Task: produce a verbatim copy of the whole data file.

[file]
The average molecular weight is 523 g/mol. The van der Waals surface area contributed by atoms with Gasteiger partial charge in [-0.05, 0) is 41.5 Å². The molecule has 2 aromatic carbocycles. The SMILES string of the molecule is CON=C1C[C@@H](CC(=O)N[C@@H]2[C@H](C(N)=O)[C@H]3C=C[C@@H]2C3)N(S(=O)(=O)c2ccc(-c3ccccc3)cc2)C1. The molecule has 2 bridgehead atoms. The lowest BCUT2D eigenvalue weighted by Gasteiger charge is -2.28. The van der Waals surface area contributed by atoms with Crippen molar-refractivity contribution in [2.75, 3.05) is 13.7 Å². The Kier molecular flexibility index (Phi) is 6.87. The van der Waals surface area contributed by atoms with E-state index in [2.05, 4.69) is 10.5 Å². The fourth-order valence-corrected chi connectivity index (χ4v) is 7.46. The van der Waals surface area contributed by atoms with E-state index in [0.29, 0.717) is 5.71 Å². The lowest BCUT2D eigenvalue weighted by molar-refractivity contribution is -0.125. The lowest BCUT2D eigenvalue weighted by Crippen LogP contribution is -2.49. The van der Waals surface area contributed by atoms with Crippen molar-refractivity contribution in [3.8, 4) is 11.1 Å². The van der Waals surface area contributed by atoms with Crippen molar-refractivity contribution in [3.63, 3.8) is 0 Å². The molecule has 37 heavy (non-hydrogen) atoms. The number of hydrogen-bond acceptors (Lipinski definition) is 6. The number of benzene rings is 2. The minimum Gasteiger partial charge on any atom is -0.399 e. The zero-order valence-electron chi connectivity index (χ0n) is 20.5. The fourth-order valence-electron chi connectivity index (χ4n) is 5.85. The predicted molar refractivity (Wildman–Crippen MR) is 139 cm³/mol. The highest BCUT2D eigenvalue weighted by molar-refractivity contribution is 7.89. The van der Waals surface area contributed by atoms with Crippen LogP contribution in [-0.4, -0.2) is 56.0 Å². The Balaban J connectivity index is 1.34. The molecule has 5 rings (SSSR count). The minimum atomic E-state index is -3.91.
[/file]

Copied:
The average molecular weight is 523 g/mol. The van der Waals surface area contributed by atoms with Gasteiger partial charge in [-0.05, 0) is 41.5 Å². The molecule has 2 aromatic carbocycles. The SMILES string of the molecule is CON=C1C[C@@H](CC(=O)N[C@@H]2[C@H](C(N)=O)[C@H]3C=C[C@@H]2C3)N(S(=O)(=O)c2ccc(-c3ccccc3)cc2)C1. The molecule has 2 bridgehead atoms. The lowest BCUT2D eigenvalue weighted by Gasteiger charge is -2.28. The van der Waals surface area contributed by atoms with Crippen molar-refractivity contribution in [2.75, 3.05) is 13.7 Å². The Kier molecular flexibility index (Phi) is 6.87. The van der Waals surface area contributed by atoms with E-state index in [2.05, 4.69) is 10.5 Å². The fourth-order valence-corrected chi connectivity index (χ4v) is 7.46. The van der Waals surface area contributed by atoms with E-state index in [0.29, 0.717) is 5.71 Å². The lowest BCUT2D eigenvalue weighted by molar-refractivity contribution is -0.125. The lowest BCUT2D eigenvalue weighted by Crippen LogP contribution is -2.49. The van der Waals surface area contributed by atoms with Crippen molar-refractivity contribution in [3.8, 4) is 11.1 Å². The van der Waals surface area contributed by atoms with Crippen molar-refractivity contribution in [3.63, 3.8) is 0 Å². The molecule has 37 heavy (non-hydrogen) atoms. The number of hydrogen-bond acceptors (Lipinski definition) is 6. The number of benzene rings is 2. The minimum Gasteiger partial charge on any atom is -0.399 e. The zero-order valence-electron chi connectivity index (χ0n) is 20.5. The fourth-order valence-electron chi connectivity index (χ4n) is 5.85. The predicted molar refractivity (Wildman–Crippen MR) is 139 cm³/mol. The highest BCUT2D eigenvalue weighted by molar-refractivity contribution is 7.89. The van der Waals surface area contributed by atoms with Crippen LogP contribution in [-0.4, -0.2) is 56.0 Å². The Balaban J connectivity index is 1.34. The molecule has 5 rings (SSSR count). The minimum atomic E-state index is -3.91.